Escobar finally has the starting shortstop job now that J.J. Hardy has left town. We know Escobar will bring one gift to the fantasy party -- pure speed. The 22-year old stole 76 bases over the past two years in the minors. He's a lock for at least 25 swipes in 2010. Even though he's known as a defensive guru, Escobar has the skills to hit .280-.285 this year because of his impressive contact rate (85-percent last year at Triple-A) and ability to spray ground balls all over the field (51.8-percent ground ball rate at Triple-A) in order to take advantage of his wheels. Trust me, if Escobar was more patient (6.6-percent walk rate at Triple-A) and Brewers' manager Ken Macha believed in the running game more, this speed demon would be further up my list.

Jennings didn't receive much prospect love at the start of last season because his 2007 and 2008 seasons were cut short due to shoulder and knee injuries. The 6-2, 180-pound outfielder reignited the buzz last year with a strong season. At Double-A and Triple-A combined, Jennings put up the following numbers: .318 BA, 11 HR, 52 SB, .401 OBP, and a .487 SLG. Jennings has improved his plate discipline at every level (1.27 BB/K rate at Triple-A last year) and his power is slowly developing (.167 Isolated Power percentage at Triple-A). Do you enjoy having across-the-board category performers on your squads? You are looking at one. Jennings will earn a starting gig in the Rays' outfield by June and immediately become a fantasy asset. Put him on your mixed league watch list. Stash him in semi-deep AL-only leagues even though he will start the season in the minors.

Sizemore had a stellar 2009 minor league season, hitting .308, with 17 HR, 21 SB, and a .889 OPS. Of course, the hype machine is churning because Sizemore is projected to be Detroit's starting second baseman. Does the 25-year old deserve the hype? Well, to a certain extent, if only because he's a middle infielder with the ability to hit above .275, slug 12-plus HR, and steal 10-plus bases. That said, don't go overboard, because Comerica Park will sap some of that minor league power. Further, he won't have the green light on bases as much with the Tigers. Sizemore won't be spectacular, but he will be unusually consistent for a rookie -- his trademark in the minors.

I practice a fantasy prospect analysis system called "scoutistics." Yeah, I am placing some informal intellectual property protection on that word -- I better not see it turn up somewhere else. Morrison is my favorite buy low prospect in fantasy baseball. His subpar power numbers (13 HR in 2008, 8 HR in 2009) have scared off the prospect hounds. However, this is where the scouting aspect of my analysis comes into play. A pitcher-friendly league (Florida State League) and home park diminished Morrison's pop in 2008. Last year, a fracture at the base of his thumb sapped his bashing ability. Listen, I've watched this slugger in batting practice on numerous occasions -- he has no problem jacking the twine. Morrison will have at least moderate power in the bigs. At this point, Gaby Sanchez is the only thing standing between Morrison and the starting first base job. Please. At the very least, this will be Morrison's job by late May, if not right out of Spring Training. "Bam" Morrison will surprise in 2010. Shhh, just scoop him up.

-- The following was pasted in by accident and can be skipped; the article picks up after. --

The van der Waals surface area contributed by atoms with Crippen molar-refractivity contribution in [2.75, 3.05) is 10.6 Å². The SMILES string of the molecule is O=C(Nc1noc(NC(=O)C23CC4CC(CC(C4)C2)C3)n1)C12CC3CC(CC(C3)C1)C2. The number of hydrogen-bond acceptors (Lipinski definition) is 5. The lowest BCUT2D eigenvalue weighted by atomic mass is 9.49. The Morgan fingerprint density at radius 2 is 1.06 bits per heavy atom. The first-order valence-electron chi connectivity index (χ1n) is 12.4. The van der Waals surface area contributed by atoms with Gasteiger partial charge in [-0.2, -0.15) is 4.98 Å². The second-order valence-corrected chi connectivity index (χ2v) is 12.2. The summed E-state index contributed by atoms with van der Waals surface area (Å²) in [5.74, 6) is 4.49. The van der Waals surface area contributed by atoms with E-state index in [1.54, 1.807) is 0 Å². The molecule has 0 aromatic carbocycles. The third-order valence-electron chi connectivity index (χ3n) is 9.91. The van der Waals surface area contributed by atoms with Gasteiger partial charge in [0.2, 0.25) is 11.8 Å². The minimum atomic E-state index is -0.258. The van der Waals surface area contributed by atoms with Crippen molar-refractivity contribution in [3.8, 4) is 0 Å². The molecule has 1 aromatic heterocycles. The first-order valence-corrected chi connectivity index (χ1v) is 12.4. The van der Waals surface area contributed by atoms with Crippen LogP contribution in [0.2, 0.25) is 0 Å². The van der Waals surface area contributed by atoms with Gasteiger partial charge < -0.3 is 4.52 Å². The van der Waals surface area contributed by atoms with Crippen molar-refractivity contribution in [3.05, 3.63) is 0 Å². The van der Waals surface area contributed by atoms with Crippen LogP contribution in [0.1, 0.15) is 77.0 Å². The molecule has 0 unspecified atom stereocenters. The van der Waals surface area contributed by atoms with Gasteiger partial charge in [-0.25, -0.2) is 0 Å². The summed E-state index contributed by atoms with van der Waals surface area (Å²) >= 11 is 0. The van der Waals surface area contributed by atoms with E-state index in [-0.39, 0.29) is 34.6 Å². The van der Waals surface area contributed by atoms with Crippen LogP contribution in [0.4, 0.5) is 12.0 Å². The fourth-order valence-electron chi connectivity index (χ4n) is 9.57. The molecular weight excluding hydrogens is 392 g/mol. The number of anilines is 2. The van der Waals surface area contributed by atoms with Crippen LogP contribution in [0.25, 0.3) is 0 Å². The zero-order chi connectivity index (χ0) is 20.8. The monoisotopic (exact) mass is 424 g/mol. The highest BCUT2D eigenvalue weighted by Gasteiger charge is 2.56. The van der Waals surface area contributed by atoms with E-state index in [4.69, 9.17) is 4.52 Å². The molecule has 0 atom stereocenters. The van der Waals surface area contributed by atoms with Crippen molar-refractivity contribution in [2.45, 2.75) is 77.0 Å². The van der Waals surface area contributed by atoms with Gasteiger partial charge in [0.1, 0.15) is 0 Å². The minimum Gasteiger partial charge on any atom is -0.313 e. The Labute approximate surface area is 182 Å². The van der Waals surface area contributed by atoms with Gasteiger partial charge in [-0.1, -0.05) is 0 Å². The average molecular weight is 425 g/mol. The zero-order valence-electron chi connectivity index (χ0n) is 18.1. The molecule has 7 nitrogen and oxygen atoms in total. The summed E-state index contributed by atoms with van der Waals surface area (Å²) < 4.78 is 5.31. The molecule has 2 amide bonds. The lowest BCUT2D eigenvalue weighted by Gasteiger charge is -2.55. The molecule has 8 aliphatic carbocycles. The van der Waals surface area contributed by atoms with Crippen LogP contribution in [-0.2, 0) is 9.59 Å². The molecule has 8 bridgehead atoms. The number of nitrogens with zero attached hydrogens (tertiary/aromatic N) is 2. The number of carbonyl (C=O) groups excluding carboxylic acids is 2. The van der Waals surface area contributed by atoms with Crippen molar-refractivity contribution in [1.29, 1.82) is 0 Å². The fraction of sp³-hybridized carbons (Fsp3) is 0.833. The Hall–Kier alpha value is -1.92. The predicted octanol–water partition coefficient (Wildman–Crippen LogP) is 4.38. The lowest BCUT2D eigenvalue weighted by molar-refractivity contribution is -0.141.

Look at the stats Bumgarner posted between High-A and Double-A last year as a 20-yearold: 12-2 record, 1.85 ERA, and .211 BAA. You would think the lefty would be receiving nothing but fantasy prospect love. Yet, there's a growing wave of mad hate surrounding "Mad-Bum." Why? Because Bumgarner's fastball velocity dipped to the high-80s/low-90s at the end of last season and his K/9 rate dropped to 5.80 at Double-A. As far as the velocity drop, isn't it entirely possible Bumgarner was simply worn down after pitching 280 innings in two years? In regard to the K/9 rate at Double-A, let's not forget that he was pitching at an advanced level for his age. In addition, he did have a 9.00 K/9 rate in his big league trial run last year. For you keeper league owners, this kid's long-term future is still extremely bright -- frontline fantasy starter bright. That said, his secondary offerings do need additional development. If he earns the No. 5 starting role in the Giants' rotation, as expected, there will be major valleys associated with his peaks in 2010.